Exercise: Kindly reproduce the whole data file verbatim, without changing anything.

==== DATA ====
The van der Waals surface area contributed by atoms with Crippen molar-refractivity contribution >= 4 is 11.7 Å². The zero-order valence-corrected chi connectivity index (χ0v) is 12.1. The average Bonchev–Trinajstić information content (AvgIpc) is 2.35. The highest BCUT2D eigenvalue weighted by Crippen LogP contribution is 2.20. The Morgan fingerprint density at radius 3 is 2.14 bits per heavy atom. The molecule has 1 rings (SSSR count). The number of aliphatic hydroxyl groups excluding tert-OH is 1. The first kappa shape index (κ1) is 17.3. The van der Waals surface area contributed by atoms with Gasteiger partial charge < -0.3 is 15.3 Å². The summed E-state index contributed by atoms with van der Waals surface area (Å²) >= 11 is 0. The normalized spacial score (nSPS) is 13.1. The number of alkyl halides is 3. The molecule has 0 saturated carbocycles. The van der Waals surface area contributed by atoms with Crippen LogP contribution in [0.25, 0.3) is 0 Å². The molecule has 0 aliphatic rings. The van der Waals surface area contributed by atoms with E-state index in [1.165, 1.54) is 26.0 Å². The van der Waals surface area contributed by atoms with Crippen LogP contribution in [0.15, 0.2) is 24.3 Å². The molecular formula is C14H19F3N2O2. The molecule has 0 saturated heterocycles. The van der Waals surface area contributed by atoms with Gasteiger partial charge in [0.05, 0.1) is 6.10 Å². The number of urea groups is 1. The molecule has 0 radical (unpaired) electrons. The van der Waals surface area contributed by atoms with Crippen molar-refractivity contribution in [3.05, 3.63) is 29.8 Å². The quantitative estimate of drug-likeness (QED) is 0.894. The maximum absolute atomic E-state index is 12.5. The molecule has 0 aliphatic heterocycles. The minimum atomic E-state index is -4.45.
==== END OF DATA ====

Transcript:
The van der Waals surface area contributed by atoms with Crippen molar-refractivity contribution >= 4 is 11.7 Å². The zero-order valence-corrected chi connectivity index (χ0v) is 12.1. The average Bonchev–Trinajstić information content (AvgIpc) is 2.35. The highest BCUT2D eigenvalue weighted by Crippen LogP contribution is 2.20. The Morgan fingerprint density at radius 3 is 2.14 bits per heavy atom. The molecule has 1 rings (SSSR count). The number of aliphatic hydroxyl groups excluding tert-OH is 1. The first kappa shape index (κ1) is 17.3. The van der Waals surface area contributed by atoms with Gasteiger partial charge < -0.3 is 15.3 Å². The summed E-state index contributed by atoms with van der Waals surface area (Å²) >= 11 is 0. The normalized spacial score (nSPS) is 13.1. The number of alkyl halides is 3. The molecule has 0 saturated carbocycles. The van der Waals surface area contributed by atoms with Crippen LogP contribution in [0.25, 0.3) is 0 Å². The molecule has 0 aliphatic rings. The van der Waals surface area contributed by atoms with E-state index in [1.165, 1.54) is 26.0 Å². The van der Waals surface area contributed by atoms with Crippen LogP contribution in [0.15, 0.2) is 24.3 Å². The molecular formula is C14H19F3N2O2. The molecule has 0 saturated heterocycles. The van der Waals surface area contributed by atoms with Gasteiger partial charge in [0.05, 0.1) is 6.10 Å². The number of urea groups is 1. The molecule has 0 radical (unpaired) electrons. The van der Waals surface area contributed by atoms with Crippen molar-refractivity contribution in [3.05, 3.63) is 29.8 Å². The quantitative estimate of drug-likeness (QED) is 0.894. The maximum absolute atomic E-state index is 12.5. The molecule has 0 aliphatic heterocycles. The minimum atomic E-state index is -4.45.